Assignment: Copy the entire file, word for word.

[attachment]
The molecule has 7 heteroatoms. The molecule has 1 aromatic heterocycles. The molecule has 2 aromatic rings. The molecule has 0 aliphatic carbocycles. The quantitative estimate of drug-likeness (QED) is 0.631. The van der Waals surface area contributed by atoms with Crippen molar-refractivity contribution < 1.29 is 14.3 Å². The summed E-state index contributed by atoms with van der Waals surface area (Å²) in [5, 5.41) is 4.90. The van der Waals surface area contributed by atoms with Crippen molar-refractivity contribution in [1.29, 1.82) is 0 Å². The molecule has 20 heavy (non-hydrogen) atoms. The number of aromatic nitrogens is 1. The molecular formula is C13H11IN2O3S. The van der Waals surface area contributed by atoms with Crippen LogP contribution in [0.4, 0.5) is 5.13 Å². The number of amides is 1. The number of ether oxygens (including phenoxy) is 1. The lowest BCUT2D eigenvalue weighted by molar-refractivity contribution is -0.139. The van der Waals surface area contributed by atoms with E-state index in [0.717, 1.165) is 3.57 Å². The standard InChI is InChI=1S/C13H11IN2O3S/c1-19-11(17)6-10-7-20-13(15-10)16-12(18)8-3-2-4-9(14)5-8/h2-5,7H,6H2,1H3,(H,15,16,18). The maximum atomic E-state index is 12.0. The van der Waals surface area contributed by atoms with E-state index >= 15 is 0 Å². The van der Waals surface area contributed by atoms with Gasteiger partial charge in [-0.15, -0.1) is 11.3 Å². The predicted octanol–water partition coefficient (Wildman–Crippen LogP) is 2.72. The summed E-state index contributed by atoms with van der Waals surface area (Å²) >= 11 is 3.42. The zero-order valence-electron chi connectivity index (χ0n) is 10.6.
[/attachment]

The molecule has 7 heteroatoms. The molecule has 1 aromatic heterocycles. The molecule has 2 aromatic rings. The molecule has 0 aliphatic carbocycles. The quantitative estimate of drug-likeness (QED) is 0.631. The van der Waals surface area contributed by atoms with Crippen molar-refractivity contribution < 1.29 is 14.3 Å². The summed E-state index contributed by atoms with van der Waals surface area (Å²) in [5, 5.41) is 4.90. The van der Waals surface area contributed by atoms with Crippen molar-refractivity contribution in [1.29, 1.82) is 0 Å². The molecule has 20 heavy (non-hydrogen) atoms. The number of aromatic nitrogens is 1. The molecular formula is C13H11IN2O3S. The van der Waals surface area contributed by atoms with Crippen LogP contribution in [0.4, 0.5) is 5.13 Å². The number of amides is 1. The number of ether oxygens (including phenoxy) is 1. The lowest BCUT2D eigenvalue weighted by molar-refractivity contribution is -0.139. The van der Waals surface area contributed by atoms with E-state index in [0.717, 1.165) is 3.57 Å². The standard InChI is InChI=1S/C13H11IN2O3S/c1-19-11(17)6-10-7-20-13(15-10)16-12(18)8-3-2-4-9(14)5-8/h2-5,7H,6H2,1H3,(H,15,16,18). The maximum atomic E-state index is 12.0. The van der Waals surface area contributed by atoms with E-state index >= 15 is 0 Å². The van der Waals surface area contributed by atoms with Gasteiger partial charge in [-0.15, -0.1) is 11.3 Å². The predicted octanol–water partition coefficient (Wildman–Crippen LogP) is 2.72. The summed E-state index contributed by atoms with van der Waals surface area (Å²) >= 11 is 3.42. The zero-order valence-electron chi connectivity index (χ0n) is 10.6.